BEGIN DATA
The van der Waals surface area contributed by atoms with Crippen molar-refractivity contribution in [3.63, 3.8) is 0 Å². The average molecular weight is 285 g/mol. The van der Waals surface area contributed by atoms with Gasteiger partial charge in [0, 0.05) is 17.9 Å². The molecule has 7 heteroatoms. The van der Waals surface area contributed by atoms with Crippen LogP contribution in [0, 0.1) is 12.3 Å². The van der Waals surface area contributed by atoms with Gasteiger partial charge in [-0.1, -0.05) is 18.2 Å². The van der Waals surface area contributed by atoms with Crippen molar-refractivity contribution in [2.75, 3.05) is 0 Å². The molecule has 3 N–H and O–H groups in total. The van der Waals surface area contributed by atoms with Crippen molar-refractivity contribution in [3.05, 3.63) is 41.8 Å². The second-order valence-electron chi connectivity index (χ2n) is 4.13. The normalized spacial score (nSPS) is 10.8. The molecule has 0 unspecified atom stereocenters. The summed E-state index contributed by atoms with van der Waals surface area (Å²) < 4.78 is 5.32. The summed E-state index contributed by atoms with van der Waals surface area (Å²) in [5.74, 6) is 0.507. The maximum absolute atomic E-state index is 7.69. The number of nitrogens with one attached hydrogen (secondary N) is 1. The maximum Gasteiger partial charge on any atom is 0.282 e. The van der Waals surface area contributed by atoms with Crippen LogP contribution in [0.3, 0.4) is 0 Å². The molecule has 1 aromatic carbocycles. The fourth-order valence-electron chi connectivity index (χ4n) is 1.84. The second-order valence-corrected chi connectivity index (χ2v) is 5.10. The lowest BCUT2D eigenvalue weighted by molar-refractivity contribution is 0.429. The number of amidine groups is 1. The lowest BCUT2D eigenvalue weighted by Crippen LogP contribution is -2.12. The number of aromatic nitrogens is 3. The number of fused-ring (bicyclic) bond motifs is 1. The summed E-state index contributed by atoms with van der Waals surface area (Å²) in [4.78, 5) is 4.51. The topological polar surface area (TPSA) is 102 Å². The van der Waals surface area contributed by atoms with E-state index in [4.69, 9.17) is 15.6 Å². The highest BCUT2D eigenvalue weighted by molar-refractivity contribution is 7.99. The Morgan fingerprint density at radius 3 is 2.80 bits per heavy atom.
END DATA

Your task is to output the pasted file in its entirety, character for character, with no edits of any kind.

The van der Waals surface area contributed by atoms with Crippen molar-refractivity contribution in [3.63, 3.8) is 0 Å². The average molecular weight is 285 g/mol. The van der Waals surface area contributed by atoms with Gasteiger partial charge in [0, 0.05) is 17.9 Å². The molecule has 7 heteroatoms. The van der Waals surface area contributed by atoms with Crippen LogP contribution in [0, 0.1) is 12.3 Å². The van der Waals surface area contributed by atoms with Gasteiger partial charge in [-0.1, -0.05) is 18.2 Å². The van der Waals surface area contributed by atoms with Crippen molar-refractivity contribution in [2.75, 3.05) is 0 Å². The molecule has 3 N–H and O–H groups in total. The van der Waals surface area contributed by atoms with Crippen molar-refractivity contribution in [3.05, 3.63) is 41.8 Å². The second-order valence-electron chi connectivity index (χ2n) is 4.13. The normalized spacial score (nSPS) is 10.8. The molecule has 0 unspecified atom stereocenters. The summed E-state index contributed by atoms with van der Waals surface area (Å²) < 4.78 is 5.32. The summed E-state index contributed by atoms with van der Waals surface area (Å²) in [5.74, 6) is 0.507. The maximum absolute atomic E-state index is 7.69. The number of nitrogens with one attached hydrogen (secondary N) is 1. The maximum Gasteiger partial charge on any atom is 0.282 e. The van der Waals surface area contributed by atoms with Crippen LogP contribution in [0.3, 0.4) is 0 Å². The molecule has 1 aromatic carbocycles. The fourth-order valence-electron chi connectivity index (χ4n) is 1.84. The second-order valence-corrected chi connectivity index (χ2v) is 5.10. The lowest BCUT2D eigenvalue weighted by molar-refractivity contribution is 0.429. The number of amidine groups is 1. The lowest BCUT2D eigenvalue weighted by Crippen LogP contribution is -2.12. The number of aromatic nitrogens is 3. The number of fused-ring (bicyclic) bond motifs is 1. The summed E-state index contributed by atoms with van der Waals surface area (Å²) in [4.78, 5) is 4.51. The topological polar surface area (TPSA) is 102 Å². The van der Waals surface area contributed by atoms with E-state index in [4.69, 9.17) is 15.6 Å². The highest BCUT2D eigenvalue weighted by molar-refractivity contribution is 7.99. The Morgan fingerprint density at radius 3 is 2.80 bits per heavy atom.